Muslih estimated Nablus would need $35 million just to begin repairs. He has forwarded a report to Arafat's headquarters in Ramallah and received representatives of prospective donor organizations and governments to press his case.

"So far," he said, "we have received nothing, not a single dollar, not a single commitment from a donor country."

Residents who attend the Al Khadra Mosque have not waited for the authority for help. Using money and labor donated by businesses, they have begun repairs on the ancient stone building, which has alternated between a church and a mosque over the centuries of Nablus's tortured history.

Similarly, the Rev. George Awad has scraped together enough donations from friends and his 400 parishioners to begin repairing St. Dimitrios Greek Orthodox Church, another landmark in the Old City. He estimated damage to the stone entranceway, interior walls and windows of the church and rectory at $55,000.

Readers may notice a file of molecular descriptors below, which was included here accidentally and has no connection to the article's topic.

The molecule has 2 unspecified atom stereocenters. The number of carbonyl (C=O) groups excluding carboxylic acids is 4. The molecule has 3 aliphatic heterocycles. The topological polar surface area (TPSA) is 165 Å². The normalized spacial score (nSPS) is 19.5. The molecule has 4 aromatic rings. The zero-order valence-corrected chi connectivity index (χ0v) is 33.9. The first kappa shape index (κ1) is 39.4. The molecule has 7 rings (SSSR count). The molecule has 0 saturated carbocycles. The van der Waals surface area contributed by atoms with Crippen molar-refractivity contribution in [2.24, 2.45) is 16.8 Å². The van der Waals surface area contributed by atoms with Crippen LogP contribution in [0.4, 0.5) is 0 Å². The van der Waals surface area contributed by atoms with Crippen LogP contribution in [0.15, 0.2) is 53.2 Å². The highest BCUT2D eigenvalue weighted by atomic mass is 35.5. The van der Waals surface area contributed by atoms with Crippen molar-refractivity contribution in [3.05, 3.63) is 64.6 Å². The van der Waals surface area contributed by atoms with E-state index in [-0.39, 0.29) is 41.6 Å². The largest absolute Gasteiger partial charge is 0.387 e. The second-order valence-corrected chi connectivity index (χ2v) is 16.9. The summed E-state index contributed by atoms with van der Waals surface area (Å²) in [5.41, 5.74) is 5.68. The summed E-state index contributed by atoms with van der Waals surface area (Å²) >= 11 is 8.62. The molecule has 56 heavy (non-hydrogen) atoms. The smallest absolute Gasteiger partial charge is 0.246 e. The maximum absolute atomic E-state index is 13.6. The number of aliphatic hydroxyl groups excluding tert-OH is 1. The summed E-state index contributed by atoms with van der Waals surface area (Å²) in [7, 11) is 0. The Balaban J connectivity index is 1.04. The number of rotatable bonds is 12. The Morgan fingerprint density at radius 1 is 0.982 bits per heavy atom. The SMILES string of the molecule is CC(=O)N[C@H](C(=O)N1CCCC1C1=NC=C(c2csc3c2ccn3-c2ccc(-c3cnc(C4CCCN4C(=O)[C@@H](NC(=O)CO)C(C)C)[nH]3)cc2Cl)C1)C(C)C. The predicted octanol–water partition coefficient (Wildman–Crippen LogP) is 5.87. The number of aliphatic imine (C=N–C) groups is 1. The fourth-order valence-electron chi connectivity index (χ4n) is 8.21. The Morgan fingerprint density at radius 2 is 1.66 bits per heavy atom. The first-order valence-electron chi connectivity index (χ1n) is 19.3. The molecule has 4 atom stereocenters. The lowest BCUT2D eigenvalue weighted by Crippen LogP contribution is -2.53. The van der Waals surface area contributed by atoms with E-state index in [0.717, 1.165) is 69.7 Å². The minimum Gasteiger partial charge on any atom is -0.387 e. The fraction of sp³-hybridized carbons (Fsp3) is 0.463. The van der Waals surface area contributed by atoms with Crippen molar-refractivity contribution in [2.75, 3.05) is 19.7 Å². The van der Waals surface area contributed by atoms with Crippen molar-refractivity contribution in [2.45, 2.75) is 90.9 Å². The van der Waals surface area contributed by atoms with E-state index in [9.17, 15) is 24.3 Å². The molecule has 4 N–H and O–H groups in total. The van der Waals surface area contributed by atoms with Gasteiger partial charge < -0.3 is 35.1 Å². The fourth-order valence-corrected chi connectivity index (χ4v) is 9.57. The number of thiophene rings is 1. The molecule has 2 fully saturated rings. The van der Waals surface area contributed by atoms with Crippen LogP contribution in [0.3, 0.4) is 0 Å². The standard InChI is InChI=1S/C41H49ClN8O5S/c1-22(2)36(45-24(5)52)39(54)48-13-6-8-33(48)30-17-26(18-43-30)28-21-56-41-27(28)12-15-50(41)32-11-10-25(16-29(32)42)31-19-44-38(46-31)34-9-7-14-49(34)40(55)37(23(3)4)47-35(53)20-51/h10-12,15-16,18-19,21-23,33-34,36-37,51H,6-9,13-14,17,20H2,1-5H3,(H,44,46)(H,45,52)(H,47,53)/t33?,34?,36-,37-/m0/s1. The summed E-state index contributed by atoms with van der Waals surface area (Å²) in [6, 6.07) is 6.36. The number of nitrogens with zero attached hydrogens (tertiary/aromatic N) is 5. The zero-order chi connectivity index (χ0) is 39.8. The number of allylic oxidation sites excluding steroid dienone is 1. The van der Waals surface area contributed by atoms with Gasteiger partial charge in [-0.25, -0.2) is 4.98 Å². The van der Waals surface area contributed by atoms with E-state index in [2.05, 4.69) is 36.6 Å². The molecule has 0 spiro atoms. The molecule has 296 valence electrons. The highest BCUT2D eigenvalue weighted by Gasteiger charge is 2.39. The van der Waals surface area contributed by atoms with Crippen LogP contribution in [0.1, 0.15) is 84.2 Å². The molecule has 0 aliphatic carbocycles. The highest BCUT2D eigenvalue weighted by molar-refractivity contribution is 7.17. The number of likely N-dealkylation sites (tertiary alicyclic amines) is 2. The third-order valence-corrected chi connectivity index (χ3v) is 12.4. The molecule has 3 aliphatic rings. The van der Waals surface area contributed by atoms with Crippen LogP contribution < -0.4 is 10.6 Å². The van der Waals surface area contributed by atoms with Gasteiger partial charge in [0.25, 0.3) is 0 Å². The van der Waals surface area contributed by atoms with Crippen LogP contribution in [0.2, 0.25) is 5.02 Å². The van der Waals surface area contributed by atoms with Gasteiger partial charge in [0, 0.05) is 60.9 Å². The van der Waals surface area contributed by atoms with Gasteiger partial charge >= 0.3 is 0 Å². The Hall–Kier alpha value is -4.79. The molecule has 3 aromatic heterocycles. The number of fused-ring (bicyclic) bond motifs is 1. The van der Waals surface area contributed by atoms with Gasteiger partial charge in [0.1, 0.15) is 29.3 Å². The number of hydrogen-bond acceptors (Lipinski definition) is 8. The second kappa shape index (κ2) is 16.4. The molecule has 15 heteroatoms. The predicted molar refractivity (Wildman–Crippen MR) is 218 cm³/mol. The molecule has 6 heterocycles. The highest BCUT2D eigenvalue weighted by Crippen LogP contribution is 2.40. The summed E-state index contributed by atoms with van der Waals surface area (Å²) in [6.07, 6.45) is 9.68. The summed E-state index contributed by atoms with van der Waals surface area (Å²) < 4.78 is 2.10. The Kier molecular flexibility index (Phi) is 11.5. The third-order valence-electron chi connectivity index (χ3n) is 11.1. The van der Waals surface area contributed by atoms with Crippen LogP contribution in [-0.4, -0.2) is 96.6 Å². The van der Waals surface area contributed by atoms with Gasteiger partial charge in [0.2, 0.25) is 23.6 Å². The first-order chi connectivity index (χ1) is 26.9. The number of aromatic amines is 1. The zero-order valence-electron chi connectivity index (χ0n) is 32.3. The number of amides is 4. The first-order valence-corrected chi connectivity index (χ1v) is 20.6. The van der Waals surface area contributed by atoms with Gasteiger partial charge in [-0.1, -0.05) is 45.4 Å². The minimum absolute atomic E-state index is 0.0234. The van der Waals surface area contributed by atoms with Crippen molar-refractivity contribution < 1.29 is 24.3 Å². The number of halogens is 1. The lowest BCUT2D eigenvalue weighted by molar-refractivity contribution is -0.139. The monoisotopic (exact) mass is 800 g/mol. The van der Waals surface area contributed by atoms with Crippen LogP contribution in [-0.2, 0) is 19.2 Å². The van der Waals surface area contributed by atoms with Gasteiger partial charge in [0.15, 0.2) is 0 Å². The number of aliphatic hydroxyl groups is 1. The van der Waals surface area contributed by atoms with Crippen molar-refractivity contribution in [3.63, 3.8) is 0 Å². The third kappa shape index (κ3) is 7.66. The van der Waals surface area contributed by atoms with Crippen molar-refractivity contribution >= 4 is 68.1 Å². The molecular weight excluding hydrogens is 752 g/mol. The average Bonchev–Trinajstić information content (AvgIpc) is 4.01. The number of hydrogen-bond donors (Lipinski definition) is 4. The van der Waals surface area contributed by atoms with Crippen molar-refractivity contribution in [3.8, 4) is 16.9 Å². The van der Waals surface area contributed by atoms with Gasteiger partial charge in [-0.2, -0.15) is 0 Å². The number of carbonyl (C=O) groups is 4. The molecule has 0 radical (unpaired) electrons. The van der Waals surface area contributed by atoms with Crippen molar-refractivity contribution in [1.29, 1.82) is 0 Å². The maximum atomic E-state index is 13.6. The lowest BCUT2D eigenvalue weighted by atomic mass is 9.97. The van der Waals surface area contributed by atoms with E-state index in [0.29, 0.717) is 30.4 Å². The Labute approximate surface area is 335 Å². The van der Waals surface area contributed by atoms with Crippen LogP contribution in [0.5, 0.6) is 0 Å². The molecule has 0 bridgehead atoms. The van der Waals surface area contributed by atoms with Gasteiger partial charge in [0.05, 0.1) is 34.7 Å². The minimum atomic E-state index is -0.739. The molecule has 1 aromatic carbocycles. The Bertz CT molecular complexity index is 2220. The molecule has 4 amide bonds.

Paintings behind the altar were scratched, he said, but he will have them assessed by experts to determine what can be done to repair them. "Each of those pictures is worth $10,000, but we don't want to sell them," he said. "We want to keep them and enjoy them."

The church apparently was damaged as Israeli troops blew up a nearby factory used to make Nablus's traditional soap products. Palestinian fighters had taken it over, Awad said, and rigged it with explosives.

He recalled that an Israeli soldier saw him in the street and shouted: "Man! Man! . . . Get out of here fast. We're going to blow things up in five minutes."

From his vantage point in a nearby school, Awad heard a tremendous explosion about an hour later, he said in an account confirmed by the Israeli army. When he came back, the soap factory lay in ruins. Destroyed along with it was the adjacent Khan al-Wakaleh, an ancient caravansary that local officials had hoped, in the days just after the Oslo accords, to turn into a tourist attraction.

© 2002 The Washington Post Company